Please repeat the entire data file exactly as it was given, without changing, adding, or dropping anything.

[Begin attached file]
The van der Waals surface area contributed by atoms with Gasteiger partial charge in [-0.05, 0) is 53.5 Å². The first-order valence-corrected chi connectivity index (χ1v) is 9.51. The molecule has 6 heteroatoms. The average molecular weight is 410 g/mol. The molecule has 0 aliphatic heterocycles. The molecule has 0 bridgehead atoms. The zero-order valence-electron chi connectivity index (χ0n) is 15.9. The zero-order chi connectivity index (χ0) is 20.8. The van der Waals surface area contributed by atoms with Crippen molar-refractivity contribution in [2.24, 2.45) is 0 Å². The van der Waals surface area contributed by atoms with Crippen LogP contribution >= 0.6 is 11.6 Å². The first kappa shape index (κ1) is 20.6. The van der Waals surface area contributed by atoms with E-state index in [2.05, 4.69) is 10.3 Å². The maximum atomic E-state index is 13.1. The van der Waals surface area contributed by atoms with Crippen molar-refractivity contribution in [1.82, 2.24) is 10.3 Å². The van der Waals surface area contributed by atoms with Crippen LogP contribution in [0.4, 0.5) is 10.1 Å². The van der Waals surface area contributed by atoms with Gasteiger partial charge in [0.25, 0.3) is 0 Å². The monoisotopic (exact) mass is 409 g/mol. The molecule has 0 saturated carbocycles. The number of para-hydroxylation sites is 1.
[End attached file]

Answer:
The van der Waals surface area contributed by atoms with Gasteiger partial charge in [-0.05, 0) is 53.5 Å². The first-order valence-corrected chi connectivity index (χ1v) is 9.51. The molecule has 6 heteroatoms. The average molecular weight is 410 g/mol. The molecule has 0 aliphatic heterocycles. The molecule has 0 bridgehead atoms. The zero-order valence-electron chi connectivity index (χ0n) is 15.9. The zero-order chi connectivity index (χ0) is 20.8. The van der Waals surface area contributed by atoms with Crippen molar-refractivity contribution in [2.24, 2.45) is 0 Å². The van der Waals surface area contributed by atoms with Crippen LogP contribution >= 0.6 is 11.6 Å². The first kappa shape index (κ1) is 20.6. The van der Waals surface area contributed by atoms with E-state index in [2.05, 4.69) is 10.3 Å². The maximum atomic E-state index is 13.1. The van der Waals surface area contributed by atoms with Crippen molar-refractivity contribution in [1.82, 2.24) is 10.3 Å². The van der Waals surface area contributed by atoms with Crippen LogP contribution in [0.4, 0.5) is 10.1 Å². The van der Waals surface area contributed by atoms with Gasteiger partial charge in [0.25, 0.3) is 0 Å². The monoisotopic (exact) mass is 409 g/mol. The molecule has 0 saturated carbocycles. The number of para-hydroxylation sites is 1.